It always seems like our stress gets amped up during the holidays – traveling, planning, spending money, seeing family and friends – it’s a lot to manage. We’re told this is a time to slow down, reflect and celebrate. How can we do that with all this other stuff we need to do now?! One way we can prioritize our health during this time is by setting boundaries.

Krekelberg emily
Extension Educator – Farm Safety and Health / University of Minnesota Extension

In its simplest definition, a boundary is a limit put on something. In this case, we’re thinking about personal boundaries we set with ourselves and others to maintain positive relationships and good mental health. Boundaries are not a bad thing; they serve as a mechanism for us to limit our exposure to experiences we may find stressful or hurtful.

Setting healthy boundaries is going to look different for each person and for different situations. Dr. Jo Nash writes, “Boundaries differ from person to person and are mediated by variations in culture, personality and social context. Setting boundaries defines our expectations of ourselves and others in different kinds of relationships.”. The boundaries we set may vary from person to person, or situation to situation, and that’s OK. Think of boundaries as a way to customize experiences in a way that feels healthy and safe.

How to set boundaries

Setting boundaries requires strong communication and a clear understanding of the purpose of the boundary. Expressing your needs clearly and firmly is a crucial step in the process. If you haven’t set many boundaries in the past, this may feel uncomfortable or confrontational. Remember that setting boundaries is a form of self-care. They are a way for us to avoid stressful situations and to protect our sense of self and peace.

In the book Set boundaries, find peace: A guide to reclaiming yourself, author Nedra Glover Tawwab provides three easy steps to setting healthy boundaries:


Step 1. Be as clear and as straightforward as possible. Do not raise your voice.

Step 2. State your need or request directly in terms of what you’d like, rather than what you don’t want or like.

Step 3. Accept any discomfort that arises as a result, whether it’s guilt, shame or remorse.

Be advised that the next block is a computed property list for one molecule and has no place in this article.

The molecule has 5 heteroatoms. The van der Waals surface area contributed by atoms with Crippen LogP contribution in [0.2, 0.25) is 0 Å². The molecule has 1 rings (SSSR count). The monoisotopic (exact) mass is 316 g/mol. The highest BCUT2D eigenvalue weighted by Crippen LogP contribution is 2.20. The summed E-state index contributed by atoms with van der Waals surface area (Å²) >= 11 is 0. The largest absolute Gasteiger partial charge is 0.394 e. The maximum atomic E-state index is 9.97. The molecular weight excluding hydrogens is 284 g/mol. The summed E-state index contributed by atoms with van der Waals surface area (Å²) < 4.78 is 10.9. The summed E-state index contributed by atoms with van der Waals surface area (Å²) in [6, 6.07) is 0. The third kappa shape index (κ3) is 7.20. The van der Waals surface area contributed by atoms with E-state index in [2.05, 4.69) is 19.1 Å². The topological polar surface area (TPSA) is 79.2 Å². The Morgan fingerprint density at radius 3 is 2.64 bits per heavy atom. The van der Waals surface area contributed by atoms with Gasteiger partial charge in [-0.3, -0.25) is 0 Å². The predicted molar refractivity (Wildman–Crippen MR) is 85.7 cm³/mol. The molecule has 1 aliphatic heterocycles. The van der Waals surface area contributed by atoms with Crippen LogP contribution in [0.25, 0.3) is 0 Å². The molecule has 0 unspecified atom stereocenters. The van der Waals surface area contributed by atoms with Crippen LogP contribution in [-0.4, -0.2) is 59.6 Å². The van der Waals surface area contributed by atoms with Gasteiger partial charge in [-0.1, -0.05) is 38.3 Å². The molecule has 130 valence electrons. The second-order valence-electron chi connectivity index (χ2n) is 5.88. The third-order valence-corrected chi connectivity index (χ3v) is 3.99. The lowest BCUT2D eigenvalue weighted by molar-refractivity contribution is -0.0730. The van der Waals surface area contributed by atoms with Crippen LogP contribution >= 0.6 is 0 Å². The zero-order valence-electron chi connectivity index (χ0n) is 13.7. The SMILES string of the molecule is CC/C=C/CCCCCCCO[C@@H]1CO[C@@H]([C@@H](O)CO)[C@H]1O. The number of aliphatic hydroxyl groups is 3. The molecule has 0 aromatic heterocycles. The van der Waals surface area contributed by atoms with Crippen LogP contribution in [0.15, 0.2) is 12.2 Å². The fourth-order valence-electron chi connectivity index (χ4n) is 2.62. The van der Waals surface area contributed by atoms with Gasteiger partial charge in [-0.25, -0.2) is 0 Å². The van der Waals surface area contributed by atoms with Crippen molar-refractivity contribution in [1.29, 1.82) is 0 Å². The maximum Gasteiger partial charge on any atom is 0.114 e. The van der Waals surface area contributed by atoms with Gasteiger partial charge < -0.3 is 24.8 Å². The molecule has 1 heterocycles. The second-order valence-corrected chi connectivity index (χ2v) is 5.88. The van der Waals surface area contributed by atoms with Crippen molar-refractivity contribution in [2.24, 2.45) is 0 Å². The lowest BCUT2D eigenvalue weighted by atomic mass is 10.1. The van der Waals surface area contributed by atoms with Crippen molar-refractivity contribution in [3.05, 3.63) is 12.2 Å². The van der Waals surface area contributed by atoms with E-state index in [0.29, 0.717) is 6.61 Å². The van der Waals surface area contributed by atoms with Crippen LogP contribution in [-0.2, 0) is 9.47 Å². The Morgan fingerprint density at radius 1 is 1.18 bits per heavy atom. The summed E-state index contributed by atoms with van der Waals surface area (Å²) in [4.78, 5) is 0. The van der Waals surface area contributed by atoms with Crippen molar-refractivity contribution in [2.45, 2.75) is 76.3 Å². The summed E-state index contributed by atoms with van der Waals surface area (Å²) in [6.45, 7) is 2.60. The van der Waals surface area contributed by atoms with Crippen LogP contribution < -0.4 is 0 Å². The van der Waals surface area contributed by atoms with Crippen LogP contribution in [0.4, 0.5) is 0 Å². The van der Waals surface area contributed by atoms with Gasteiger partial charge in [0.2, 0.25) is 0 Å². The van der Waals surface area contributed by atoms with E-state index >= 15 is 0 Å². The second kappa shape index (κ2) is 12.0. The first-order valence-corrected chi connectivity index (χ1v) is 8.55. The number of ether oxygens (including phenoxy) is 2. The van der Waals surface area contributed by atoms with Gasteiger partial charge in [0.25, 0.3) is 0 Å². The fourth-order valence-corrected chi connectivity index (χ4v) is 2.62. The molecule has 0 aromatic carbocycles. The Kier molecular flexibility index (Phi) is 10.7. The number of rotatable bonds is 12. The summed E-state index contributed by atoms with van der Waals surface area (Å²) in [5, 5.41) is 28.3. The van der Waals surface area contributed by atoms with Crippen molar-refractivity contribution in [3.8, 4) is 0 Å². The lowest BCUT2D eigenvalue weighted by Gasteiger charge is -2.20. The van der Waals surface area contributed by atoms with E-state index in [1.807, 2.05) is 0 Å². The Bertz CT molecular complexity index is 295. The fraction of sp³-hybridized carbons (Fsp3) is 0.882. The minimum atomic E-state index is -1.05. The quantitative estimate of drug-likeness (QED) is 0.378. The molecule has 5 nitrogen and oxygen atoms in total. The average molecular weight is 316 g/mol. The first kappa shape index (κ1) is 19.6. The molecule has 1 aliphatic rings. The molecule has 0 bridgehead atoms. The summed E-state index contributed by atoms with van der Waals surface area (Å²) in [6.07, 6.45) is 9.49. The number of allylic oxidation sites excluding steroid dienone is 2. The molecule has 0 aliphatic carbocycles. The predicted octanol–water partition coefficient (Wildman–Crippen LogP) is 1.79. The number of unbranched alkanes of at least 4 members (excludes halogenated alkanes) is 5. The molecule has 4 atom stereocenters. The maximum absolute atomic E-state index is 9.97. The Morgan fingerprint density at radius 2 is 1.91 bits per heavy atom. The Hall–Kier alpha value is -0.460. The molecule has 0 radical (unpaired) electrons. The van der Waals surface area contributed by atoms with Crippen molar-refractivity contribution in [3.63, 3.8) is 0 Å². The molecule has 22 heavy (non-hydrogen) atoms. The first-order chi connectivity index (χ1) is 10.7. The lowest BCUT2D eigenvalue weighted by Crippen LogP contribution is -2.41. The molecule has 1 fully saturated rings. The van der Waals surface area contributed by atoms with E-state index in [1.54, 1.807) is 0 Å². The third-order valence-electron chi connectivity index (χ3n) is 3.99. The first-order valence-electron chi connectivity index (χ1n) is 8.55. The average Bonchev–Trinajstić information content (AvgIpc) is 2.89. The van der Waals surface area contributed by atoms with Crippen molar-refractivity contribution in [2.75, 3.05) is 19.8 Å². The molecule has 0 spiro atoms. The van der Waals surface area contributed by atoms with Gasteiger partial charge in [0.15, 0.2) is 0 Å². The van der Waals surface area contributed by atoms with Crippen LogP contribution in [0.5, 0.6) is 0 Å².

What does setting boundaries sound like?

Below are four examples of ways we can set boundaries in different situations. It may be an uncomfortable conversation, a request from you or another situation where you feel you need to protect yourself and your limits. Consider how you may be able to use some of these ideas as we head into the holidays.

“No.” It’s OK to tell people “no.” It doesn’t mean you don’t care about something. Knowing when you can and cannot take something on is an important part of setting boundaries.

“Let’s talk about something else.” You have no requirement to participate in something that makes you uncomfortable. Redirecting the conversation communicates your boundaries to others.

“Can I follow up with you later?” Sometimes the biggest boundary we need is time. Asking for more time allows us to focus on what needs our attention now.

“I need some time to myself.” Communicate with others when you need a break. Be an advocate for yourself and your health; sometimes we just need some space.

Putting it all together

Setting healthy boundaries takes self-awareness and self-understanding; it is important to take the time to reflect on your needs and how boundaries can help fulfill your needs. It can feel difficult or weird if you don’t have a lot of practice, but remind yourself that this is not about being selfish but rather about being able to show up as your whole self without fear of being put in a situation that will make you uncomfortable.

Boundaries can also help build our resilience. Creating ways to avoid unnecessary stressors can help us handle our overall stress better. Boundaries may mark a change in a relationship, which can make the process feel harder. A healthy view of change is the foundation to resilience. Setting boundaries is an act of self-care, and self-care is not selfish.

As we head into another holiday season, remember that boundaries are a healthy way to build positive relationships. Consider ways you can build boundaries and increase your resilience. Take the time to explore what boundaries are good for you and put them into action. Be purposeful and intentional in the boundaries you set and enjoy a restful and resilient holiday season.

References omitted but are available upon request by sending an email to the editor.